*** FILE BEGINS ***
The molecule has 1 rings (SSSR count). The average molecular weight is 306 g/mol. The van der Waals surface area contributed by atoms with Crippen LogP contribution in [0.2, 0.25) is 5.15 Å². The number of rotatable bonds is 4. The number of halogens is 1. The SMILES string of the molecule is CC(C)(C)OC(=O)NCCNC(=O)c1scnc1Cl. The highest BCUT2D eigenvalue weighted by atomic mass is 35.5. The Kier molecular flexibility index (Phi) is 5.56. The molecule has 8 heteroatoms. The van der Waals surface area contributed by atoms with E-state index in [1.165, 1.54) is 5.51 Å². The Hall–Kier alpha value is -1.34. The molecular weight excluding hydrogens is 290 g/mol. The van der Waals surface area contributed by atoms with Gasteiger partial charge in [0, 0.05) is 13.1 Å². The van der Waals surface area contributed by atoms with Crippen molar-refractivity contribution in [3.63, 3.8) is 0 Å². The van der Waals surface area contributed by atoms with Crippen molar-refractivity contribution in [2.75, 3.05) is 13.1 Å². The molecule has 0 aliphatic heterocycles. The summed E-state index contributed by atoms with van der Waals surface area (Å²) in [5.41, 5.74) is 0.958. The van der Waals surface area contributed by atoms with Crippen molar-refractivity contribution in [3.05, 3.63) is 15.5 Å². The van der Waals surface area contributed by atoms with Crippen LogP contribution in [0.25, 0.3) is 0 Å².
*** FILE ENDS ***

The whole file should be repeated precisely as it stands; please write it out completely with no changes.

The molecule has 1 rings (SSSR count). The average molecular weight is 306 g/mol. The van der Waals surface area contributed by atoms with Crippen LogP contribution in [0.2, 0.25) is 5.15 Å². The number of rotatable bonds is 4. The number of halogens is 1. The SMILES string of the molecule is CC(C)(C)OC(=O)NCCNC(=O)c1scnc1Cl. The highest BCUT2D eigenvalue weighted by atomic mass is 35.5. The Kier molecular flexibility index (Phi) is 5.56. The molecule has 8 heteroatoms. The van der Waals surface area contributed by atoms with E-state index in [1.165, 1.54) is 5.51 Å². The Hall–Kier alpha value is -1.34. The molecular weight excluding hydrogens is 290 g/mol. The van der Waals surface area contributed by atoms with Gasteiger partial charge in [0, 0.05) is 13.1 Å². The van der Waals surface area contributed by atoms with Crippen molar-refractivity contribution in [3.63, 3.8) is 0 Å². The van der Waals surface area contributed by atoms with Crippen molar-refractivity contribution in [2.75, 3.05) is 13.1 Å². The molecule has 0 aliphatic heterocycles. The summed E-state index contributed by atoms with van der Waals surface area (Å²) in [5.41, 5.74) is 0.958. The van der Waals surface area contributed by atoms with Crippen molar-refractivity contribution in [3.05, 3.63) is 15.5 Å². The van der Waals surface area contributed by atoms with Crippen LogP contribution in [0.25, 0.3) is 0 Å².